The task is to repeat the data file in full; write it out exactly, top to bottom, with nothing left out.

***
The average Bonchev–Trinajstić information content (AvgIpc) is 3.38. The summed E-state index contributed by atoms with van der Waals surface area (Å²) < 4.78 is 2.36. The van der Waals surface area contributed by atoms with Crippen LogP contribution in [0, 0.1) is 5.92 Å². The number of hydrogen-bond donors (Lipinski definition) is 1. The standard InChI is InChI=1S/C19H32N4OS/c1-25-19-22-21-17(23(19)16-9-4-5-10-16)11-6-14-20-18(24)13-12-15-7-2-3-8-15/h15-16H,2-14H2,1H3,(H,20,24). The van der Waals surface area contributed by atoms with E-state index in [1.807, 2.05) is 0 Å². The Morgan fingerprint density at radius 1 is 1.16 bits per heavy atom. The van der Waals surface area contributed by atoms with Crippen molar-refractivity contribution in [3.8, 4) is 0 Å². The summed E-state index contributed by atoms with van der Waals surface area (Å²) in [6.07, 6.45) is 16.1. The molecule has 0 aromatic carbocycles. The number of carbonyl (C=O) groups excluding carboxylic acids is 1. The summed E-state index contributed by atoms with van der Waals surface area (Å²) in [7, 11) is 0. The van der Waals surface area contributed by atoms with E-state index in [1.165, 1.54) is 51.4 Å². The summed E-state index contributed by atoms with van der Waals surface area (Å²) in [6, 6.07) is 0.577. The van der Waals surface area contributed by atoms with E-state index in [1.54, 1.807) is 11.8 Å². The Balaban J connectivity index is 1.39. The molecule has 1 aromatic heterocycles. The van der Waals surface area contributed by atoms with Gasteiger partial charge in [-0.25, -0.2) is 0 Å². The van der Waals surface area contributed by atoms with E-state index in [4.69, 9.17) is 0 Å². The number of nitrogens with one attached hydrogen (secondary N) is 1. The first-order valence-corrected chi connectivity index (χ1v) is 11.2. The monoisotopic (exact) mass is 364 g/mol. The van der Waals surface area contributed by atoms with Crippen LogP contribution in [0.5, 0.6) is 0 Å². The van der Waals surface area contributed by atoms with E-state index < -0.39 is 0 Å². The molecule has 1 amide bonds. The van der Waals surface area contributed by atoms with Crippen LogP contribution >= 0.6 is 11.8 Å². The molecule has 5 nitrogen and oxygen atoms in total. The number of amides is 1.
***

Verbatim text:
The average Bonchev–Trinajstić information content (AvgIpc) is 3.38. The summed E-state index contributed by atoms with van der Waals surface area (Å²) < 4.78 is 2.36. The van der Waals surface area contributed by atoms with Crippen LogP contribution in [0, 0.1) is 5.92 Å². The number of hydrogen-bond donors (Lipinski definition) is 1. The standard InChI is InChI=1S/C19H32N4OS/c1-25-19-22-21-17(23(19)16-9-4-5-10-16)11-6-14-20-18(24)13-12-15-7-2-3-8-15/h15-16H,2-14H2,1H3,(H,20,24). The van der Waals surface area contributed by atoms with E-state index in [1.807, 2.05) is 0 Å². The Morgan fingerprint density at radius 1 is 1.16 bits per heavy atom. The van der Waals surface area contributed by atoms with Crippen molar-refractivity contribution in [3.8, 4) is 0 Å². The summed E-state index contributed by atoms with van der Waals surface area (Å²) in [6.07, 6.45) is 16.1. The molecule has 0 aromatic carbocycles. The number of carbonyl (C=O) groups excluding carboxylic acids is 1. The summed E-state index contributed by atoms with van der Waals surface area (Å²) in [7, 11) is 0. The van der Waals surface area contributed by atoms with E-state index in [1.165, 1.54) is 51.4 Å². The summed E-state index contributed by atoms with van der Waals surface area (Å²) in [6, 6.07) is 0.577. The van der Waals surface area contributed by atoms with E-state index in [1.54, 1.807) is 11.8 Å². The Balaban J connectivity index is 1.39. The molecule has 1 aromatic heterocycles. The van der Waals surface area contributed by atoms with Gasteiger partial charge in [-0.25, -0.2) is 0 Å². The van der Waals surface area contributed by atoms with E-state index in [4.69, 9.17) is 0 Å². The number of nitrogens with one attached hydrogen (secondary N) is 1. The first-order valence-corrected chi connectivity index (χ1v) is 11.2. The monoisotopic (exact) mass is 364 g/mol. The van der Waals surface area contributed by atoms with Crippen LogP contribution in [0.5, 0.6) is 0 Å². The van der Waals surface area contributed by atoms with E-state index < -0.39 is 0 Å². The molecule has 1 amide bonds. The van der Waals surface area contributed by atoms with Crippen LogP contribution >= 0.6 is 11.8 Å². The molecule has 5 nitrogen and oxygen atoms in total. The number of amides is 1.